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Bar Journal - December 1, 2000

Business Method Patents and Their Impact on e-Commerce


Thomas Jefferson, the primary author of one of the earliest versions of the United States patent laws, recognized that patents serve as necessary rewards to encourage individuals to invent. Accordingly, inventors such as Thomas Edison and Alexander Graham Bell were able to secure limited monopolies in the form of patents in exchange for their toils and eventual contributions of their technologies to the sciences. Today, however, patents are affiliated not only with light bulbs, telephones or other mechanical devices, but also with methods of doing business, particularly methods of doing business over the Internet.

Patents arguably represent the most potent weapon in the arsenal of intellectual property rights because they allow their owners to block competitors from making, using or selling a patented invention for 20 years. This is not lost on e-commerce businesses, and they are flooding the United States Patent and Trademark Office ("USPTO") with business method patent applications. On the flip side, e-commerce businesses must understand the reality that one day they may open their mailboxes to find a cease-and-desist letter from a competitor that has just received a patent covering a particular way of doing business.

Why this sudden onslaught of e-commerce business method patents? Of course, some of the recent surge may be attributed to the relative novelty of the Internet and the increasing importance of business conducted over the Internet. But the trend is more the result of the decision issued by the Court of Appeals for the Federal Circuit in State Street Bank & Trust Co. v. Signature Financial Group, Inc.1  In State Street, the court held that there is no statutory or judicial roadblock to patenting the manner in which a particular business is conducted, the so-called "business method." When the United States Supreme Court denied certiorari of the State Street appeal, the race to the Patent Office began in earnest.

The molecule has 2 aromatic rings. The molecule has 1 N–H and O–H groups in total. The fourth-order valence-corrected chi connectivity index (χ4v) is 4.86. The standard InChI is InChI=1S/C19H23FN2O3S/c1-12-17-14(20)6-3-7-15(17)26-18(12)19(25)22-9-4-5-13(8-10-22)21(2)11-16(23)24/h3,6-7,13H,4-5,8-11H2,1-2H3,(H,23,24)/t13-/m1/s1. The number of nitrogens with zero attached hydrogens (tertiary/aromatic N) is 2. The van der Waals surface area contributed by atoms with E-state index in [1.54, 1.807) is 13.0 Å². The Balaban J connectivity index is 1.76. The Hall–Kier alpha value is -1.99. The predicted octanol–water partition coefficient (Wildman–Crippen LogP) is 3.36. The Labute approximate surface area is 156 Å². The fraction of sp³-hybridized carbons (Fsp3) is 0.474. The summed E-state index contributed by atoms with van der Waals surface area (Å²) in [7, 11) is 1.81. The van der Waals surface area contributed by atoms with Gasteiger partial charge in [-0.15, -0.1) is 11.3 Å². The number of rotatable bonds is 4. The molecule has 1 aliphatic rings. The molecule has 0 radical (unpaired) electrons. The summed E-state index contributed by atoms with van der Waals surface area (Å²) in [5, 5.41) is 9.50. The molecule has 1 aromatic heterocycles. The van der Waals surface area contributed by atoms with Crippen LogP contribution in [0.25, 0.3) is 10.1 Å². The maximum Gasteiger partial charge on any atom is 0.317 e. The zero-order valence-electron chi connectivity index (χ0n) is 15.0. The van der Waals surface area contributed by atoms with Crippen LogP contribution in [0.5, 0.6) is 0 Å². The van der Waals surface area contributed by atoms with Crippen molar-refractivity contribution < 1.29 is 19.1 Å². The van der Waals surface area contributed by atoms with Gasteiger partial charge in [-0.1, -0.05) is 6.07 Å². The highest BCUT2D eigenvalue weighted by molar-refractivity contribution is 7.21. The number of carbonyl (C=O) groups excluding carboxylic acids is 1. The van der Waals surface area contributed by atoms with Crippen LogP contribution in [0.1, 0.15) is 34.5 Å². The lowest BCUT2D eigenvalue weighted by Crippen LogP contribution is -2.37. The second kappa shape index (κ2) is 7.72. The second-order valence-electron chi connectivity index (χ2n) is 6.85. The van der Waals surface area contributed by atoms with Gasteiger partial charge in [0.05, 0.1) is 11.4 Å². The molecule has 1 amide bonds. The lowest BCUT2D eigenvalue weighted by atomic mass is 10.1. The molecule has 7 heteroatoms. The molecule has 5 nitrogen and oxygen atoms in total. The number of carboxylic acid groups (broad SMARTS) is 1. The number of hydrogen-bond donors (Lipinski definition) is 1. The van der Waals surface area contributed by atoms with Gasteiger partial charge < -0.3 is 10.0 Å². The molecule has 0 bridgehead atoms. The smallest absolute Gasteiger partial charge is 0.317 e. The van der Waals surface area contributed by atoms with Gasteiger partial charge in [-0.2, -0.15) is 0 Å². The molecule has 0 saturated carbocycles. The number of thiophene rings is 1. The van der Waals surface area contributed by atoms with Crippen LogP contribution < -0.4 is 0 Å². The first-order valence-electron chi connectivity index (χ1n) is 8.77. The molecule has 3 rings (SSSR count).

The business method patent, for all its excitement and potential, is not without significant controversy. The complaints came to the forefront loudly and clearly when one of the largest Internet players,, secured a patent for its "one-click" method of ordering items from its website. Shortly thereafter, wielded its patent against one of its key competitors,, and the Federal District Court for the Western District of Washington enjoined from using the technology in the midst of the 1999 Holiday season. The decision undoubtedly sent chills down the backs of many dot-com CEOs, raising the specter that they too may become a defendant in a patent infringement case.